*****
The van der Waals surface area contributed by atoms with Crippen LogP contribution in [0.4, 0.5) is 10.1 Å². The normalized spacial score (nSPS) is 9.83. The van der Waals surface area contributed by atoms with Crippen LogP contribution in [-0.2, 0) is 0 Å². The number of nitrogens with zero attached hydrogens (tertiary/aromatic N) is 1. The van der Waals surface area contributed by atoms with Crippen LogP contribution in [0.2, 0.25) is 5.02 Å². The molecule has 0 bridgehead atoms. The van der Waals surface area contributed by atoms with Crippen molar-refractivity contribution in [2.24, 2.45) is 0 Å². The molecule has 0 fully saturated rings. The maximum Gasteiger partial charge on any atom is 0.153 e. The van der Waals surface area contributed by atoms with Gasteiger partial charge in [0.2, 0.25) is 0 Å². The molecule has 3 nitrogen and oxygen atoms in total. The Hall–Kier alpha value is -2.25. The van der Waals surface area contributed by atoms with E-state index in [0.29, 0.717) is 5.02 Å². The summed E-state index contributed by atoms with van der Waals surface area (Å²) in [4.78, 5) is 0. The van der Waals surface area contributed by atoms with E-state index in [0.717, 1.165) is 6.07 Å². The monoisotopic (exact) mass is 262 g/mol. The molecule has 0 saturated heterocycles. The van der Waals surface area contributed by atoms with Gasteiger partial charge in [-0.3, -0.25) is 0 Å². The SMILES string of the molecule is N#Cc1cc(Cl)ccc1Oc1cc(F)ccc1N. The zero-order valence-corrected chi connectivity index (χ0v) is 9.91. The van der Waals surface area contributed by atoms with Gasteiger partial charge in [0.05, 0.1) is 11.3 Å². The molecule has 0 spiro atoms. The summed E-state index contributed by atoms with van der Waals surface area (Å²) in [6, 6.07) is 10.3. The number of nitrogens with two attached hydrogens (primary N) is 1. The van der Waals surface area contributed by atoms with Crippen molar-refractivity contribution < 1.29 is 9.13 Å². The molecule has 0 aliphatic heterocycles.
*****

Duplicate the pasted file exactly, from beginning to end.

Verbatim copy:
The van der Waals surface area contributed by atoms with Crippen LogP contribution in [0.4, 0.5) is 10.1 Å². The normalized spacial score (nSPS) is 9.83. The van der Waals surface area contributed by atoms with Crippen LogP contribution in [-0.2, 0) is 0 Å². The number of nitrogens with zero attached hydrogens (tertiary/aromatic N) is 1. The van der Waals surface area contributed by atoms with Crippen LogP contribution in [0.2, 0.25) is 5.02 Å². The molecule has 0 bridgehead atoms. The van der Waals surface area contributed by atoms with Crippen molar-refractivity contribution in [2.24, 2.45) is 0 Å². The molecule has 0 fully saturated rings. The maximum Gasteiger partial charge on any atom is 0.153 e. The van der Waals surface area contributed by atoms with Gasteiger partial charge in [0.2, 0.25) is 0 Å². The molecule has 3 nitrogen and oxygen atoms in total. The Hall–Kier alpha value is -2.25. The van der Waals surface area contributed by atoms with E-state index in [0.29, 0.717) is 5.02 Å². The summed E-state index contributed by atoms with van der Waals surface area (Å²) in [4.78, 5) is 0. The van der Waals surface area contributed by atoms with E-state index in [0.717, 1.165) is 6.07 Å². The monoisotopic (exact) mass is 262 g/mol. The molecule has 0 saturated heterocycles. The van der Waals surface area contributed by atoms with Gasteiger partial charge in [-0.3, -0.25) is 0 Å². The SMILES string of the molecule is N#Cc1cc(Cl)ccc1Oc1cc(F)ccc1N. The zero-order valence-corrected chi connectivity index (χ0v) is 9.91. The van der Waals surface area contributed by atoms with Gasteiger partial charge in [0.05, 0.1) is 11.3 Å². The molecule has 0 spiro atoms. The summed E-state index contributed by atoms with van der Waals surface area (Å²) in [6, 6.07) is 10.3. The number of nitrogens with two attached hydrogens (primary N) is 1. The van der Waals surface area contributed by atoms with Crippen molar-refractivity contribution < 1.29 is 9.13 Å². The molecule has 0 aliphatic heterocycles.